nygrrrl
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Re: Does it always make sense to clerk?

Post by nygrrrl » Wed Aug 08, 2018 4:01 pm

Also agreeing with the posters above. I absolutely love clerking but I had specific reasons for taking this position and making the trade-off of leaving firm life. Echoing notlegal, maybe the thing to do is sit tight and focus on targeted applications.

lolwat
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Re: Does it always make sense to clerk?

Post by lolwat » Thu Aug 09, 2018 8:43 am

Do you know whether you'd have a job waiting for you when you got back? (Would you want to go back?) It might be nice to have a really easy job for a year, hopefully get a good mentor, and get a resume boost at the same time. That said, my gut reaction was that it seems like you have a good thing going.
I agree with these considerations above.

It sounds like you really want to clerk, though, and it's just this particular offer--in a different district with a lighter caseload--that's giving you pause. I think the value of a clerkship on your resume (rather than the practical experience) has been sort of understated in the responses generally. If you're planning on staying where you are forever, then that's kind of moot. But you're already basically saying you want to clerk. In that sense, what your substantive experience is at a clerkship doesn't matter quite as much. It sounds like this judge would be a good person to work for, and the hours are pretty nice, and you may not be taking quite a big of a hit on pay if it's in a low COL area.

FridayNightLights
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Re: Does it always make sense to clerk?

Post by FridayNightLights » Sat Aug 11, 2018 11:51 pm

lolwat wrote:
Thu Aug 09, 2018 8:43 am
Do you know whether you'd have a job waiting for you when you got back? (Would you want to go back?) It might be nice to have a really easy job for a year, hopefully get a good mentor, and get a resume boost at the same time. That said, my gut reaction was that it seems like you have a good thing going.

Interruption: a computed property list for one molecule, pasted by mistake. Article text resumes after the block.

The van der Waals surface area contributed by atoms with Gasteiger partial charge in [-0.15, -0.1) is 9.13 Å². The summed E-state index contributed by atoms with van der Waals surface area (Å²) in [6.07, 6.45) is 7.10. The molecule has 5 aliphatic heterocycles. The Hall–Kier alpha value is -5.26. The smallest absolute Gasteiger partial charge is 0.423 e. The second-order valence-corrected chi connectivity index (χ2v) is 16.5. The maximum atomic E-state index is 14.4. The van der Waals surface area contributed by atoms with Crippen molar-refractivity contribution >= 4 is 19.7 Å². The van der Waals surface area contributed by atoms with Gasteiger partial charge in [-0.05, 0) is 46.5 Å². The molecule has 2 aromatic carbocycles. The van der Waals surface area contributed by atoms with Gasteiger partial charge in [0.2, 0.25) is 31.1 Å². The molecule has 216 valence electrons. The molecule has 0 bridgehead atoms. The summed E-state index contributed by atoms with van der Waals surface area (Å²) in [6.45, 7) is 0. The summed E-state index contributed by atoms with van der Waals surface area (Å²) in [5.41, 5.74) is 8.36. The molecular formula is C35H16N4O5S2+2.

I agree with these considerations above.

It sounds like you really want to clerk, though, and it's just this particular offer--in a different district with a lighter caseload--that's giving you pause. I think the value of a clerkship on your resume (rather than the practical experience) has been sort of understated in the responses generally. If you're planning on staying where you are forever, then that's kind of moot. But you're already basically saying you want to clerk. In that sense, what your substantive experience is at a clerkship doesn't matter quite as much. It sounds like this judge would be a good person to work for, and the hours are pretty nice, and you may not be taking quite a big of a hit on pay if it's in a low COL area.
I ended up taking the job. The hit on pay is pretty big, but I've been waiting for this opportunity forever, and I think after getting over my cold feet I realized this is something I didn't want to pass up on. It's actually in the district I've always wanted to do my clerkship, just a left further out than ideal, but I'll manage the marginal extra driving distance.

Thank you all for your help and advice. I'm excited for the year to come.

lawman84
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Re: Does it always make sense to clerk?

Post by lawman84 » Sun Aug 12, 2018 1:11 am

From the sound of it, it should be a pretty chill job. Nothing wrong with a year of a chill job as a lawyer. And I'm sure you'll learn plenty during your time.

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MJB
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Re: Does it always make sense to clerk?

Post by MJB » Sun Aug 12, 2018 10:57 am

Wouldn’t blame you at all. A bird in the hand etc.

Anon Clerk

Re: Does it always make sense to clerk?

Post by Anon Clerk » Sun Aug 12, 2018 6:57 pm

Congratulations! I think you'll really like your experience -- the judge sounds great since he was so candid with you in the interview.

I am in a similar district -- and moved a few states away for the job. Even though most of the civil docket doesn't make it to trial, I've still been pretty happy with the caseload -- lots of interesting constitutional litigation and big $$$ suits. Even though the prison lit docket is definitely a pain sometimes.

lolwat
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Re: Does it always make sense to clerk?

Post by lolwat » Mon Aug 13, 2018 10:50 am

Congrats!

I think you'll find some of it to be a pain (e.g., prisoner litigation), but some people find those to be fun anyway. We didn't have tons of prisoner litigation and so actually there was at least one clerk who found those somewhat of an interesting break from the usual civil docket. And even if the civil cases mostly settle or whatever, you'll be doing pretty substantive stuff on them (motions to dismiss / summary judgment opinions/orders, sometimes on interesting legal issues) so they should keep you interested for a little while. Plus the work is sufficiently different than being at a firm. (By the end of the year, you'll also probably feel like a year is enough, but that's also perfect.)

By the way, maybe it was just me, but most trials are overrated, especially on the clerking side. They're nice to see for short amounts of time but longer ones are just a pain in the ass and can drag on and on with boring ass experts and poor lawyering.